Eyewitness accounts and information shared via social media are shaping a new breed of newsgathering services.
These digital platforms combine the best of freelance journalism with non–professional user–generated content according to representatives from one, Newzulu, and are striking deals around the world to ensure contributors get paid.
Speaking at the London College of Communication, Newzulu editor Henna Butt said the company “provides validated instant coverage of global events as they unfold,” offering “a new way of linking publishers and the public”.
She said: “What we’re trying to do as an agency is to harness all that content people are creating and also work with our own community to get them to capture [news] as well.”
Founded in 2007 as Citizenside in partnership with Agence France-Presse (AFP), Newzulu has grown into a community of over 150,000 professional and citizen journalists in over 150 countries, providing content to over 7,000 media organisations.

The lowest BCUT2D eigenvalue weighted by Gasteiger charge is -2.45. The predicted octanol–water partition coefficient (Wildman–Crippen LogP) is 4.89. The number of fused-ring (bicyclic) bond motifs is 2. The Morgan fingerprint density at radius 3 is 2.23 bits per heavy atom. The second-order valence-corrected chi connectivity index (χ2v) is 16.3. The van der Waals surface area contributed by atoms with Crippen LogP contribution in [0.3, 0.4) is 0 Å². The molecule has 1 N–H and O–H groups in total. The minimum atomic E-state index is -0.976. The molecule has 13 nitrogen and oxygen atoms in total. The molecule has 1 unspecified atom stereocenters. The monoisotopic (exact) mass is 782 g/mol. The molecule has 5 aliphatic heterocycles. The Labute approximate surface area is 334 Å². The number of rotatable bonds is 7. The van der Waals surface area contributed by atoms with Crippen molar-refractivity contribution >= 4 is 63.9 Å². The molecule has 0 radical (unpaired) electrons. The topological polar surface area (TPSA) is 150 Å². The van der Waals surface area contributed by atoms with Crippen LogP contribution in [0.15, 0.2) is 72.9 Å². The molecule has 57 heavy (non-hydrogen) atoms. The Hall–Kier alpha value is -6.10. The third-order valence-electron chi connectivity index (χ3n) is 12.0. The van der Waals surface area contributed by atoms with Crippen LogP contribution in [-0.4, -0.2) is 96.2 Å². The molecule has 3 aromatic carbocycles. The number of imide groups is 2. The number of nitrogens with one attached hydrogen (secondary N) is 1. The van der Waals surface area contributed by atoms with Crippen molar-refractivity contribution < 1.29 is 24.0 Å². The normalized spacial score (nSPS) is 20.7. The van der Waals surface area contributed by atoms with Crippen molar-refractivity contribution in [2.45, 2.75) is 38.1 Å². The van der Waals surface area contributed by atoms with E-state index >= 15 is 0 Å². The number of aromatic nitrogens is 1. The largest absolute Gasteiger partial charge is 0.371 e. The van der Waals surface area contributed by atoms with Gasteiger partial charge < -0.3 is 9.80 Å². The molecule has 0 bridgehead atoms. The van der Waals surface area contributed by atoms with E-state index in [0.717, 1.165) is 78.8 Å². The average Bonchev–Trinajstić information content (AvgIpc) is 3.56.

Butt stressed the importance of eyewitness coverage, using as examples the TransAsia crash in Taiwan and Charlie Hebdo attack in Paris: “Footage captured by eyewitnesses has become commonplace in news, and this trend will continue to grow.”
Once you register with Newzulu, you can submit your story that’s instantly received and gets thoroughly checked by the team: “We validate it, check facts, make sure it’s authentic and then share it with agencies that we’re partnered with,” Butt explained.
Verification of news is, she insisted, at the core of Newzulu’s ethos. Once you register, your location is logged, helping validation. A contributor is also asked basic information about the upload: where and when it happened, who was involved and why it’s newsworthy.
While Newzulu encourages citizen journalists to submit their stories, Butt and colleague Gabriela Laborde stressed the significance of the journalistic and social media skills of contributors.
Newzulu is currently working on developing an app that will enable users to stream live news from user–generated channels.
Featured image – Flickr: Dennis Skley